Spirit of Northern Ireland: 'Sports award made me proud as punch'
It was a passion for helping others which saw our 2016 Spirit of Sport Award winner Terry McCorran set up a boxing club with virtually no equipment and no money 11 years ago.
Now the thriving City of Belfast Boxing Academy, which straddles the peaceline in east Belfast, has a constant waiting list and is renowned for uniting people of all ages, religious backgrounds and nationalities.
Blind to prejudice, Terry has fostered a spirit of discipline and mutual respect among everyone he coaches at his club, regardless of their background or ability and has managed to bridge the divide at the Short Strand flashpoint.
The 51-year-old from Dundonald, who puts his heart and soul into the club despite battling serious health issues, was more than worthy of our award which was presented to him by world boxing champion Carl Frampton at last year’s glittering ceremony in the Culloden Hotel.
And as entries open for this year’s Sunday Life Spirit of Northern Ireland Awards with Specsavers, Terry recalls how much it meant to him to be singled out as the winner of our sports category.
He says: “I was genuinely dumbstruck and even now nearly a year on I still can’t believe it.
“I still have to pinch myself when I think about it and I do ask myself, ‘Did that really happen?’ It was such a fantastic night and one which will stay with me all of my life.
“The stories of the other people in the room were amazing and I have continued to follow the progress of some of the other winners. Also having Carl Frampton present my award was just the icing on the cake.”
During his big moment on stage to accept his award, unsurprisingly it was his club which was uppermost in Terry’s mind.
He gained the admiration of a packed Culloden when he made a direct appeal for help with funding to the First and deputy First Ministers who were among the special guests for the evening.
It was a spur of the moment request which appeared to have the desired impact as his application for a grant for an upgrade of the rundown former school where his club meets was granted.
Work to renovate the building started just last week, much to Terry’s delight. He said: “Arlene Foster and Martin McGuinness were there and I just thought this is my chance.
“We were having trouble getting the grant approved and it seemed to work because the grant came through a few months later and renovation work has just begun. The building was in a terrible state, riddled with damp with old windows and plaster peeling off the walls.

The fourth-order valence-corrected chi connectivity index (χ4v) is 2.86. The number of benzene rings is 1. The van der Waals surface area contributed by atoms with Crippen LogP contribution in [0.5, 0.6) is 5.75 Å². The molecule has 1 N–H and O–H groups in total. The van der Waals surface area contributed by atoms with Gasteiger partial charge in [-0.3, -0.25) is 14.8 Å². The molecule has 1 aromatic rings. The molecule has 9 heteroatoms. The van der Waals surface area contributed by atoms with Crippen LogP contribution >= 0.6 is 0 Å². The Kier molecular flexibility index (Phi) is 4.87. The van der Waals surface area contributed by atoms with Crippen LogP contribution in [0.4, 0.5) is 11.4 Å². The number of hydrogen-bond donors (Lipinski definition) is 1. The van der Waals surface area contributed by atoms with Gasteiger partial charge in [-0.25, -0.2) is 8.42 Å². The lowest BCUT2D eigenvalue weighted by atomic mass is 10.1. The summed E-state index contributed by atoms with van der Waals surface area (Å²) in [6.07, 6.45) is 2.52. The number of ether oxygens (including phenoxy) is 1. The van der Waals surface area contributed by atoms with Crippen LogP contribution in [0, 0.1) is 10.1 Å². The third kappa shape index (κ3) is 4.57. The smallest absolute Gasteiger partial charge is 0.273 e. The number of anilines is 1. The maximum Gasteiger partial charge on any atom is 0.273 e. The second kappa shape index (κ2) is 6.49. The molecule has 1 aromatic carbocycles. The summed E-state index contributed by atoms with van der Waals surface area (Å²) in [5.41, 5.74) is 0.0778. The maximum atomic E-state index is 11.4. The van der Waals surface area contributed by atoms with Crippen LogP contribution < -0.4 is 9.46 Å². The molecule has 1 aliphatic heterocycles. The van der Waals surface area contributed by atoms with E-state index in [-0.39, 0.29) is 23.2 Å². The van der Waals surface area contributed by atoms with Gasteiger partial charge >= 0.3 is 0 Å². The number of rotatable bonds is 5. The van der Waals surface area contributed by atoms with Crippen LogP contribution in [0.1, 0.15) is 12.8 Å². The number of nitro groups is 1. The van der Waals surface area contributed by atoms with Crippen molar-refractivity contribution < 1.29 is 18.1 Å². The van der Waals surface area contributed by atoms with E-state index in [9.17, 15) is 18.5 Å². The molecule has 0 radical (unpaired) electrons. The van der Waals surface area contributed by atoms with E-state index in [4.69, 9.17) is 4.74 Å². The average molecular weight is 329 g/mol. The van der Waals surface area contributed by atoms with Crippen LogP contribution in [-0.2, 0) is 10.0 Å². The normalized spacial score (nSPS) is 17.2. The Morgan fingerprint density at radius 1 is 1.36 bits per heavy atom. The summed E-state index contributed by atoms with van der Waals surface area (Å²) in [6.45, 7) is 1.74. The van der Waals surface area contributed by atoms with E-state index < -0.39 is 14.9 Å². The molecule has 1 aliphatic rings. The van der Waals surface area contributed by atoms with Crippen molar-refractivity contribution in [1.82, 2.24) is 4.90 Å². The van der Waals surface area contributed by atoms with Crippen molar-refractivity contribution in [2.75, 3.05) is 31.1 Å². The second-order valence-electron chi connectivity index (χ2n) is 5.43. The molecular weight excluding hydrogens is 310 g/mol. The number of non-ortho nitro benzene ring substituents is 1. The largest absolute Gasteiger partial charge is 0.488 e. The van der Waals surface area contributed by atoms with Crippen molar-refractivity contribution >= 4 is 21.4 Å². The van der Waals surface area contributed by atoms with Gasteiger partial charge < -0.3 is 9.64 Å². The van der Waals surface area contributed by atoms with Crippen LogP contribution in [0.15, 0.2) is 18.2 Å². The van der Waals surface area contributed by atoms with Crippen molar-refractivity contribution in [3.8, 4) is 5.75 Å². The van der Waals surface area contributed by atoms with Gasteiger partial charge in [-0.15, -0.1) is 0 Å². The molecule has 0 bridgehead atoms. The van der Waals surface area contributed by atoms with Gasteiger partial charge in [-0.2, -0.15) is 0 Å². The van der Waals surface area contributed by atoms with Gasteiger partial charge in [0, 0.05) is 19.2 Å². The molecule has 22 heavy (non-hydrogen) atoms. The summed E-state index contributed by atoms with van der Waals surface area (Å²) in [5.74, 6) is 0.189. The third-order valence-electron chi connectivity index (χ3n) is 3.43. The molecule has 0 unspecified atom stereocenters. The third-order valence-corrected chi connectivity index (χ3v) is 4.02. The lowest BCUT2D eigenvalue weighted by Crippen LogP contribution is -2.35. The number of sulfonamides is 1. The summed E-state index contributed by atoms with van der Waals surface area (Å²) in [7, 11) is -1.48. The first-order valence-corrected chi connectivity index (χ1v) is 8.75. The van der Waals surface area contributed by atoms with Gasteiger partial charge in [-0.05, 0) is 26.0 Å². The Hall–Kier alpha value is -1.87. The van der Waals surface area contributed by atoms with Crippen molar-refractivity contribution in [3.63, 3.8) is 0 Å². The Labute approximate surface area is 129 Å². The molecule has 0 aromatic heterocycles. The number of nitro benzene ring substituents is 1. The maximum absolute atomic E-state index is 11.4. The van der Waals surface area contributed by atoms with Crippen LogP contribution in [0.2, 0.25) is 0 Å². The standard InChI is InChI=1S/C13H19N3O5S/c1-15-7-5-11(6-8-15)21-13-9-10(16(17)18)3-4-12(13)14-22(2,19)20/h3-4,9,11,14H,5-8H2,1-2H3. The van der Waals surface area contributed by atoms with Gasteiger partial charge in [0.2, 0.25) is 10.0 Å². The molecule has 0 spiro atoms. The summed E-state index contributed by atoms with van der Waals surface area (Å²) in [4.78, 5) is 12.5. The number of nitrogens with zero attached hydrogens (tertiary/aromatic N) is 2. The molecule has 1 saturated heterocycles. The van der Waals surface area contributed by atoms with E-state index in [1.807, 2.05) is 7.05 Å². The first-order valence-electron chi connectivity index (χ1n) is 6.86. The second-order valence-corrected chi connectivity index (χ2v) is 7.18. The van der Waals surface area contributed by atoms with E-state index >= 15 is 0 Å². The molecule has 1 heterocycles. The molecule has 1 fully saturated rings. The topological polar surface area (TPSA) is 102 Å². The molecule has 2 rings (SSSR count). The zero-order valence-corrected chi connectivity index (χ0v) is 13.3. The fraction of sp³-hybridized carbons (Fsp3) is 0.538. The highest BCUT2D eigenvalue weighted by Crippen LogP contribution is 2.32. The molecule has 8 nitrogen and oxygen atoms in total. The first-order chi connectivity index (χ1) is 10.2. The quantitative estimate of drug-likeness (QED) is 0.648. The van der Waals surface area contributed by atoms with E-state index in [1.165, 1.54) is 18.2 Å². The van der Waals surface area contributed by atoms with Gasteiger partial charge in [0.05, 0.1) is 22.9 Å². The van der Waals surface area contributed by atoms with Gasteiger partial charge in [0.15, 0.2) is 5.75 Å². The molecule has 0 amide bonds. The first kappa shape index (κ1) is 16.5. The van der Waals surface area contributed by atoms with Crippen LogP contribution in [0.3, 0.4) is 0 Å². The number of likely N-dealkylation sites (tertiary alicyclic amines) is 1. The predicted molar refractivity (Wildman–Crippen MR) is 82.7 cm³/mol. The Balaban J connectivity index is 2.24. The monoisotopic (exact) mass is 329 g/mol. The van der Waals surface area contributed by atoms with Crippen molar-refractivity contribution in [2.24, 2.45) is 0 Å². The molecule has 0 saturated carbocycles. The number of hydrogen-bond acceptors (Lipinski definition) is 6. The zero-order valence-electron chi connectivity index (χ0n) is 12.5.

“The adults had to use the old primary school toilets so now it is going to make such a difference.
“We are getting new toilets and new windows and the whole place will be transformed into a modern day facility which will allow us to do so much more work for the community.”
Thanks to another grant he succeeded in securing, he has launched his first dedicated all-female course.
While the club has always been open to women — the very reason he launched it in the first place — this new course will be the first specifically tailored to females and already 20 have signed up.
Married to 44-year-old Julie, it was because their daughter Sara (25) wanted to learn to box that Terry first started the club. As a teenager with a real interest in the sport Sara struggled to find somewhere to train because she was a girl.
Says Terry: “There weren’t the same opportunities for females and a lot of people still think females shouldn’t be boxing but the safeguards are there for them and so I just decided to train her myself.
“I started 11 years ago in a local community hall with a length of rope and four traffic cones for my ring and one punch bag and a speed ball.
“I put in for a grant early on from Sport NI and no one thought I would get it but I put in a good application and got a substantial grant.
“To this day the application is used as a lead on how to do it by others. I never advertised it, it just went by word of mouth and since the first night I opened we have had a waiting list.”
The success of the club is all the more remarkable as Terry has put in all hours despite serious personal battles with his health.
He has suffered five heart attacks and struggles with ongoing depression but says the joy of seeing a child excel and grow in confidence is a reward which money cannot buy.
His health forced him to retire from his job as a building supervisor with the Education and Library Board some years ago, allowing him to devote all of his time to the club.
The club meets in the old Beechfield Primary School and part of the renovation will open up more of the building to allow Terry to develop more classes.
Currently the club caters for between 20 and 25 children aged between 5 and 13 years, another 20 to 30 in the 14-25 age group as well as adult exercise classes.
* See picture gallery for a Spirit of Northern Ireland nomination form, or send your nominations to email@example.com
Belfast Telegraph Digital